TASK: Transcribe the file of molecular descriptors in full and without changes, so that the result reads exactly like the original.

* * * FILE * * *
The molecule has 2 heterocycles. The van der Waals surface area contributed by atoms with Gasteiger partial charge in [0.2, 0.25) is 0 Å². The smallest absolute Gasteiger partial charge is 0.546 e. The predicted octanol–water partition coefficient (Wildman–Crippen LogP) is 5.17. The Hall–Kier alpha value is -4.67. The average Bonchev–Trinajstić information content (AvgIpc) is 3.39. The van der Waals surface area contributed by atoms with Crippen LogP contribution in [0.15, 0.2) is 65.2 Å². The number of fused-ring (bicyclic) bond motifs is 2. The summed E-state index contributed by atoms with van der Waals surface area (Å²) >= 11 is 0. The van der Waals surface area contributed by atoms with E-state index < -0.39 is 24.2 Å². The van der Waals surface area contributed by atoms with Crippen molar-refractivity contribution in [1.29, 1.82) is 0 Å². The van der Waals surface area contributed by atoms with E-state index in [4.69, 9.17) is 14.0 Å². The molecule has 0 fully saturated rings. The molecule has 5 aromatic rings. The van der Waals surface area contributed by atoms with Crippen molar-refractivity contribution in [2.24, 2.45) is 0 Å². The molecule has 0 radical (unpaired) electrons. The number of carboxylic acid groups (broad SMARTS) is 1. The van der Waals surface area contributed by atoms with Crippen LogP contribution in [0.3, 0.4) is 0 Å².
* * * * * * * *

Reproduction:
The molecule has 2 heterocycles. The van der Waals surface area contributed by atoms with Gasteiger partial charge in [0.2, 0.25) is 0 Å². The smallest absolute Gasteiger partial charge is 0.546 e. The predicted octanol–water partition coefficient (Wildman–Crippen LogP) is 5.17. The Hall–Kier alpha value is -4.67. The average Bonchev–Trinajstić information content (AvgIpc) is 3.39. The van der Waals surface area contributed by atoms with Crippen LogP contribution in [0.15, 0.2) is 65.2 Å². The number of fused-ring (bicyclic) bond motifs is 2. The summed E-state index contributed by atoms with van der Waals surface area (Å²) >= 11 is 0. The van der Waals surface area contributed by atoms with E-state index < -0.39 is 24.2 Å². The van der Waals surface area contributed by atoms with Crippen molar-refractivity contribution in [1.29, 1.82) is 0 Å². The van der Waals surface area contributed by atoms with E-state index in [4.69, 9.17) is 14.0 Å². The molecule has 0 fully saturated rings. The molecule has 5 aromatic rings. The van der Waals surface area contributed by atoms with Crippen molar-refractivity contribution in [2.24, 2.45) is 0 Å². The molecule has 0 radical (unpaired) electrons. The number of carboxylic acid groups (broad SMARTS) is 1. The van der Waals surface area contributed by atoms with Crippen LogP contribution in [0.3, 0.4) is 0 Å².